Mm-hmm. So it’s the majority of farms in Africa where people are getting food for their communities or their nearby vicinity. And we were saying, how can we make sure that. The food that right now is about 40% of the food produced is just lost. Mm-hmm. Then there are also issues with climate change and other things that we’re not getting the same yields or people have to respond to climate.
So a lot of challenges that farmers are facing and we want to make sure to focus on them. I said from the beginning, we always wanna think about where can you have the most impact. Mm-hmm. There are. A million, probably more problems in the world that are worth solving. Hmm. Thinking about where to start and diving in on something is what we do.
That’s the strategic part of the strategic philanthropy. So that’s why we started with a agritech. Yeah. And the reason I asked that question, by the way, is cuz I’m trying to wrap my head around it. I, and I’m guessing so of my audiences as well, what it looks like to have. Thousands of submissions from thousands of areas.
Yes. And to think about like the, just the management side of that. I want, I want you, I won’t bug you with that one today, but I know that was quite a bit. But are there any obviously now the award’s been given Yes. Are there, has there any of the, either the, the tech and or individuals or things that you’d like to comment on just regarding the award in general?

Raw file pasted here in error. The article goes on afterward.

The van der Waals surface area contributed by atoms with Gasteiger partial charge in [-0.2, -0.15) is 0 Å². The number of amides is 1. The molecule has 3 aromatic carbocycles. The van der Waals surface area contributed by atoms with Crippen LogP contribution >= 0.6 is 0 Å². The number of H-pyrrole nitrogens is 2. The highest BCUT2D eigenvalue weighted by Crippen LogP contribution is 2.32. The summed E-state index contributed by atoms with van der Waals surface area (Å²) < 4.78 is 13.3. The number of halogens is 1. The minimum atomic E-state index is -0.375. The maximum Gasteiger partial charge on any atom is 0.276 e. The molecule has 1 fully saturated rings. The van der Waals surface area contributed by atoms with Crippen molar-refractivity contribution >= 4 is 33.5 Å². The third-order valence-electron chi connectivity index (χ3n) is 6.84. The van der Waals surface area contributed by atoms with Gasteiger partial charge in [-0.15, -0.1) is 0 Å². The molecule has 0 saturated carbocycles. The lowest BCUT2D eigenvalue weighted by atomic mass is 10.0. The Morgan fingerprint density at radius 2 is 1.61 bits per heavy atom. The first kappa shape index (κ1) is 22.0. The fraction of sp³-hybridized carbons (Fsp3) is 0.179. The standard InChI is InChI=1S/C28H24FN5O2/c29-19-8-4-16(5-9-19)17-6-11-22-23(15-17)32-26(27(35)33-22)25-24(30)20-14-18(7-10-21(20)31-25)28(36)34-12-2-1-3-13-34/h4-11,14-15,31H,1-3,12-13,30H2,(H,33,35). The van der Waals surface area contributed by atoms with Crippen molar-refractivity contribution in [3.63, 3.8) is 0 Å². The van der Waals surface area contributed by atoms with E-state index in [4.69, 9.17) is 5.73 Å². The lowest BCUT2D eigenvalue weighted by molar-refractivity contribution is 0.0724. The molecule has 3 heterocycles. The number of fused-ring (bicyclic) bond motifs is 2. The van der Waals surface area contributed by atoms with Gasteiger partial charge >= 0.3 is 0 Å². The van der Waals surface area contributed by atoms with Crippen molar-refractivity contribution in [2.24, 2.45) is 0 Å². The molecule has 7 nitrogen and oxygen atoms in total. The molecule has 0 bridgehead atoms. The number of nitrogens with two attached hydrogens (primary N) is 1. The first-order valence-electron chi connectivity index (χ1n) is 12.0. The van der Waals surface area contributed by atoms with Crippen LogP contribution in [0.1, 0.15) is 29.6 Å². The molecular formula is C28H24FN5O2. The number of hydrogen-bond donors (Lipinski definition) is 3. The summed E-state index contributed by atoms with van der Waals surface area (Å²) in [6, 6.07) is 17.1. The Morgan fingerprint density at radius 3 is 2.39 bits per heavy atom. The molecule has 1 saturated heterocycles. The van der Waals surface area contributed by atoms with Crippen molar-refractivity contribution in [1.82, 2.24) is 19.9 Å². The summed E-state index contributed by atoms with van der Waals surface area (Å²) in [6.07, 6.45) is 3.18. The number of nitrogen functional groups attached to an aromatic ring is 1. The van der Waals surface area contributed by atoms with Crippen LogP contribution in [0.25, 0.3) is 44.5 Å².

Of course. How much time? There we go. So I’ll encourage everyone to go to milton mope prize.org to check out more about all of our winning teams. So we had five winners. In addition to that $1 million grand prize, we had a second place that got $300,000. Third place that got 150,000. And then we got two bonus prizes that we were able to give out.
One was the most creative use of fourth industrial revolution technologies. Wow. That’s very cool. Okay, define that please. So, fourth industrial revolution. That’s the, so cool. I don’t know what it is. It’s the, it’s the moment we’re living in. When you think about it, you study in school the industrial revolution.